- Latin synonym: Listera cordata
- Name also: Heartleaf Twayblade (USA)
- Family: Orchid Family – Orchidaceae
- Growing form: Perennial herb. Rootstock horizontal.
- Height: 10–20 cm (4–8 in.). Stem unbranched.
- Flower: Perianth irregular (zygomorphic), greenish–brownish–reddish, approx. 0.5 cm (0.2 in.) wide. Tepals 6 in 2 whorls, of which one elaborated into labellum. Labellum under perianth, spurless, tip deeply 2-lobed. Androecium and gynoecium fused into a column, stamens 1, stigmas 2. Inflorescence a short, lax, 3–14-flowered raceme.
- Leaves: 2 opposite on lower half of stem, stalkless, amplexicaul. Blade widely cordate, with entire margins, parallel-veined, shiny on top, underside greyish green.
- Fruit: Almost spherical, yellowish, quite erect capsule. Seeds minute, dust-like.
- Habitat: Coniferous forests, stream banks, peat-covered areas, bog margins.
- Flowering time: June–August.
Although lesser twayblade is quite common it is small and inconspicuously greenish, and it challenges the botanist to push their powers of observation to the limit. It is a little easier if you know where to look: the likeliest places in southern Finland are fir bogs where blueberries grow, while in the north its habitat is a little drier, and also a little richer. Lesser twayblade rarely grows alone, so if one is found it implies the existence of others nearby. Its habit of growing in patches is due to the way it propagates itself vegetatively: thin creeping runners in the moss develop an adventitious bud, from which grows a new plant, which sends out another runner, and so on.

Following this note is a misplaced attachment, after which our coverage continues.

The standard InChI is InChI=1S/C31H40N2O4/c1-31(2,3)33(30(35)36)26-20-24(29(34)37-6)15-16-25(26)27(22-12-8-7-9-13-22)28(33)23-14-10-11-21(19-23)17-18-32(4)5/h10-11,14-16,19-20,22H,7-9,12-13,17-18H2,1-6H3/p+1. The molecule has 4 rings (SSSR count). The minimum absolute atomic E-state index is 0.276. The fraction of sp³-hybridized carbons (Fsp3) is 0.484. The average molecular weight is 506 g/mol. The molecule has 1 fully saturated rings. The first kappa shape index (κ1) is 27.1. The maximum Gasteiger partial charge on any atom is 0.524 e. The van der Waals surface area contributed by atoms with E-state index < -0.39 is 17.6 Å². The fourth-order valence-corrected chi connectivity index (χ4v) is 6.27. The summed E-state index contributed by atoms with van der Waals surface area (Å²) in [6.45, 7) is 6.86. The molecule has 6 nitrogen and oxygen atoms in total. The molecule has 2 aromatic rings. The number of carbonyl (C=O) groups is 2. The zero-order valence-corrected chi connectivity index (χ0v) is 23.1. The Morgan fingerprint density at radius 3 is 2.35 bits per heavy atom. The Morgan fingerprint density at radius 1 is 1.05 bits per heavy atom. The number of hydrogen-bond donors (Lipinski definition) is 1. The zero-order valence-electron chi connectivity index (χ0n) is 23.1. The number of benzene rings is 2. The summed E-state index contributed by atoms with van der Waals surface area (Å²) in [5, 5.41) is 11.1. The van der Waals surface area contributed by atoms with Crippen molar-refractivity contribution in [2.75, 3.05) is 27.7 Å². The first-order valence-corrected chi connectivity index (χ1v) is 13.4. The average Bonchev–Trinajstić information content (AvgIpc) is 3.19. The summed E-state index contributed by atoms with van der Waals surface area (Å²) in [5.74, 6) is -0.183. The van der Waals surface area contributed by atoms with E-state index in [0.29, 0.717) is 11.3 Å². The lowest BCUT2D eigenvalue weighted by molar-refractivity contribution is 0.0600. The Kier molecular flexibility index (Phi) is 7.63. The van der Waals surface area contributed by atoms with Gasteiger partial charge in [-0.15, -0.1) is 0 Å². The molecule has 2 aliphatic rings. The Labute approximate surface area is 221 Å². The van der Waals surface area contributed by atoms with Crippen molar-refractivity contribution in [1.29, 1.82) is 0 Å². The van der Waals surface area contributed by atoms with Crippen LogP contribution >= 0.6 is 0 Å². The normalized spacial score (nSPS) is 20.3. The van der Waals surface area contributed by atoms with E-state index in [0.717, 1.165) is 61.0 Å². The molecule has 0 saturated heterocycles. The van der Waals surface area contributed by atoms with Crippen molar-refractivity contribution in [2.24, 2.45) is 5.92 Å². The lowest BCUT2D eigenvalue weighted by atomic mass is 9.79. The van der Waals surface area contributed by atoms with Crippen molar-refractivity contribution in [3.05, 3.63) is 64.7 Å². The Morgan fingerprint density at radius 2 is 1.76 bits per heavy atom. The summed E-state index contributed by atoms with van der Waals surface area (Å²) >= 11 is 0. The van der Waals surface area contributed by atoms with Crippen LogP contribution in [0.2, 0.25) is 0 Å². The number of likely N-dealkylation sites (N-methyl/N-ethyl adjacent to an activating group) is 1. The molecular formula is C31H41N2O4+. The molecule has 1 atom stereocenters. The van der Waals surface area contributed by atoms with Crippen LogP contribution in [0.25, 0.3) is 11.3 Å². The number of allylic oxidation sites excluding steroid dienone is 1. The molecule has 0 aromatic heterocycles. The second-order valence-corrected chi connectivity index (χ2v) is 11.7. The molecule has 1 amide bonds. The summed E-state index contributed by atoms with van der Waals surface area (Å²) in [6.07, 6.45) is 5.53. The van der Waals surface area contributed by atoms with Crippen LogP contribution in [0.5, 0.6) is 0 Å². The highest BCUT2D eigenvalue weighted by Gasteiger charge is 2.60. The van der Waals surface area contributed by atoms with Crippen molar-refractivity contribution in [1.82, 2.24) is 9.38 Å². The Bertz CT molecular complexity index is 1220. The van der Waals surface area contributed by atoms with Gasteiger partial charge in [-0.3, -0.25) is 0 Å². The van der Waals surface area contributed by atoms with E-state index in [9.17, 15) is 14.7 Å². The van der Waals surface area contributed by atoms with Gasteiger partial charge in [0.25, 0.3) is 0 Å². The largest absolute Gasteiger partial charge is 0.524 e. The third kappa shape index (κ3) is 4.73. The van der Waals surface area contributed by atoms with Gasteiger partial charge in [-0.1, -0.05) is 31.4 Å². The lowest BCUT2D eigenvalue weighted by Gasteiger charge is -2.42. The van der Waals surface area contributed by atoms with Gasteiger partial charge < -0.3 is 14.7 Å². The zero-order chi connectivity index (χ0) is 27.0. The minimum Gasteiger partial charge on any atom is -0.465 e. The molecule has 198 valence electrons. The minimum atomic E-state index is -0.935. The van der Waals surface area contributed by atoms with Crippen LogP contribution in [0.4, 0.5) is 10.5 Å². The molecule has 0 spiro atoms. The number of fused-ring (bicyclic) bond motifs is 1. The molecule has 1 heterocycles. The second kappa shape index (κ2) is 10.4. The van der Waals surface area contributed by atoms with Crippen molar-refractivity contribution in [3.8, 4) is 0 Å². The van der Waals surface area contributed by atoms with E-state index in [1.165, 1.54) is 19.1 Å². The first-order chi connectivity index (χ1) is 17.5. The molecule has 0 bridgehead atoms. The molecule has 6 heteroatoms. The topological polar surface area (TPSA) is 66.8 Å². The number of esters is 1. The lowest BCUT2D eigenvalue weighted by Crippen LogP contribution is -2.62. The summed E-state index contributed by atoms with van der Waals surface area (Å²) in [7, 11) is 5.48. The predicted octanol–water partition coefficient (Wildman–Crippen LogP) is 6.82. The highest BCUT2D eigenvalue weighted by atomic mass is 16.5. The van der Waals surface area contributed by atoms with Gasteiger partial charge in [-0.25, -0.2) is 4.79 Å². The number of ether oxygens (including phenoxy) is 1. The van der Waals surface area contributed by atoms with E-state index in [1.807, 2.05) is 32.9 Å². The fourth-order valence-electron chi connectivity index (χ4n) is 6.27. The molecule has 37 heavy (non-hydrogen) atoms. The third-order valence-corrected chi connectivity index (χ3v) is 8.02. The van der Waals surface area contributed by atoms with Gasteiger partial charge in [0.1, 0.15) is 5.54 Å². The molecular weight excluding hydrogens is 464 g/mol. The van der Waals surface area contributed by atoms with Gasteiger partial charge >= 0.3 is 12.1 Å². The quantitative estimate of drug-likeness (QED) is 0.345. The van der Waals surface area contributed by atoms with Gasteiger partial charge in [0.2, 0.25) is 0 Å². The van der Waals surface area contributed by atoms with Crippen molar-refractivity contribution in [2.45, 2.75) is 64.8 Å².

Lesser twayblade’s flowers are – like its pollinators (fungus gnats and dark-winged fungus gnats) – very small. Fungus gnats collect nectar to survive, not to feed their offspring. Although they are less industrious than e.g. bees, they make up for it with their large numbers, longevity, and the fact that they like the same habitat as lesser twayblade. A closer look at lesser twayblade’s flowers reveals their beautiful shades of green, brown and dark red; its fragrance on the other hand is unpleasant to the human nose, and is reminiscent of rotting food. The groove in the flower’s labellum holds a lot of nectar in relation to the small size of the plant. Most of the flowers develop capsules, although the change can be difficult to observe. Its good seed production is unfortunately of no real use if its habitat is disappearing. The species demands a consistently damp micro-climate, so clear-cutting and drainage ditches are destructive to them. It has become a lot harder to find as large parts of its traditional habitat have disappeared – at least for now. As is so typical of the Orchid family they can appear out of nowhere, if only the forest is allowed to grow old enough.